"On both sides of this, the safety issue is front and center," he said. "For most people, this is not a casual choice. There's a sense of safety that gun owners associate with having that gun and there's a clear sense of risk that non-gun owners associate with guns."
Demands for gun control have led many gun owners to point to the value firearms play in allowing Americans to protect themselves, a position Martin, the Utah homeowner, agrees with based on firsthand experience.
When a robber broke into his home in St. George before dawn in late March, he and fiancee Rachel Cieslewicz were in bed. Her son, Canyon, was asleep in a room across from their doorway.
Martin says he trained to use a gun when he was in his early 20s and has long kept one for protection. Before the break-in, he had thought carefully many times about how, precisely, he would react in such a situation.
But in the dark, gun in hand, judgment and action were instantaneous. Even with the intruder directly in front of him, Martin says he realized he could not fire because of the chance the bullet might pierce the wall and hit the sleeping 8-year-old.
"I knew I needed to protect Rachel. I knew I needed to protect Canyon," he says.
When Martin pulled back on the gun's slide to load a bullet into the chamber, the man in the doorway bolted and Martin gave chase. Seconds later they were outside, but as the robber tried to escape, he tripped and fell. Martin, taking position behind a wall, trained his gun on him and ordered him to stay down, threatening to shoot when the man moved. That's where they were when police cruisers arrived.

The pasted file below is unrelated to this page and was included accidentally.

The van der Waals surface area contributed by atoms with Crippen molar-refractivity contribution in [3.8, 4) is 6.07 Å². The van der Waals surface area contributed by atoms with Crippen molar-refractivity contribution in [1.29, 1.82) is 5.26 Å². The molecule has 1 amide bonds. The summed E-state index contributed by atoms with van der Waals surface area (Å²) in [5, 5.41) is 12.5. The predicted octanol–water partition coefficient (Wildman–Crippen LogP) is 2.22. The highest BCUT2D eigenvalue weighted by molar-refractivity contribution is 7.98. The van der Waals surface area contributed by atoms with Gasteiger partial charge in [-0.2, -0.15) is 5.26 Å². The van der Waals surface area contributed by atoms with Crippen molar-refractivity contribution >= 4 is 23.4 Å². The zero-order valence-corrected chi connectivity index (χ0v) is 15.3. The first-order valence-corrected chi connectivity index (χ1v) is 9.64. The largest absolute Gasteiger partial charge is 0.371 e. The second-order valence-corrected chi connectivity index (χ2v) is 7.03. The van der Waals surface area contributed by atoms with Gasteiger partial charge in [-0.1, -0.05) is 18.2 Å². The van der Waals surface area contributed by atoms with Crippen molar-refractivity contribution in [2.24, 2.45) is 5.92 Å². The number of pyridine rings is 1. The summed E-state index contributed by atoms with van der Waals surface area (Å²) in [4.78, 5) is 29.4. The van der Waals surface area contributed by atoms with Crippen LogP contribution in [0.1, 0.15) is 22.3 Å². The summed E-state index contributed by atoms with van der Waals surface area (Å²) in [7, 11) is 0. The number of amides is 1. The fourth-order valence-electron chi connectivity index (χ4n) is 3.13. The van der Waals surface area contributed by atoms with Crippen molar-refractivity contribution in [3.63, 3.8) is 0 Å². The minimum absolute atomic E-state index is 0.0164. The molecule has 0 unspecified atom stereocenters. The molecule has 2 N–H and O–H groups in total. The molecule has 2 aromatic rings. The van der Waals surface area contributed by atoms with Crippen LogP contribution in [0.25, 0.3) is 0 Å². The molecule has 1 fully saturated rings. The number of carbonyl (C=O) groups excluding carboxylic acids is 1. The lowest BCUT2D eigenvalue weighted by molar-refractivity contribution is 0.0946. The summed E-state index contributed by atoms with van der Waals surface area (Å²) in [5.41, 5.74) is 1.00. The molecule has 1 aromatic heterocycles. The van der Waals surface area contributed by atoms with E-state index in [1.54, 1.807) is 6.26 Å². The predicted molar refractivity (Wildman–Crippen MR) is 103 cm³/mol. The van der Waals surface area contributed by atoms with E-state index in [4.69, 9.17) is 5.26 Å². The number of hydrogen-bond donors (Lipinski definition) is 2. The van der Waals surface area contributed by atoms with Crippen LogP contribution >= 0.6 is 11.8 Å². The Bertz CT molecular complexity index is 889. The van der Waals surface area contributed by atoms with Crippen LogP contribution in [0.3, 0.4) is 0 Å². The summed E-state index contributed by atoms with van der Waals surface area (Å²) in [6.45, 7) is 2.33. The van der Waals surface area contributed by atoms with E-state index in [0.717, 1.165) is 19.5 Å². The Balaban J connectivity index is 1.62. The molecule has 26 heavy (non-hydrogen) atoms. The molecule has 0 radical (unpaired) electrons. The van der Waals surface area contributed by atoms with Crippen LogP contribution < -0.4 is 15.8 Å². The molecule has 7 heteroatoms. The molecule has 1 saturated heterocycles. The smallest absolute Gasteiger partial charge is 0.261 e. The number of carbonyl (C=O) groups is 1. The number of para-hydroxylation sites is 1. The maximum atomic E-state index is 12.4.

In the days since, scores of people, including police, have commended Martin for his cool-headed reaction. Martin and Cieslewicz say they have no doubt about the gun's self-defense value. But he acknowledges the complexity of the calculus.
"What would have happened if the guy hadn't fallen, tripped over the stuff he was stealing, and I hadn't gotten him pinned down?" he said. "Or if he'd run down the street 50 feet in front of me," and Martin had opened fire?
"Is that self-defense or is that me just trying to let off a little bit of steam at that point? That changes the whole dynamic of everything."
Multiplying that uncertainty by the many confrontations involving a gun where the roles of the players are less clear helps explain researchers' disagreement about the use of gun play in self-defense.
Kleck, of Florida State, said that when people are surveyed correctly, the vast majority only disclose clear-cut incidents where they were in the right and guns were used correctly to protect their own and their families' lives.
But Hemenway, the Harvard researcher, says many of the incidents people characterize as self-defense are dubious.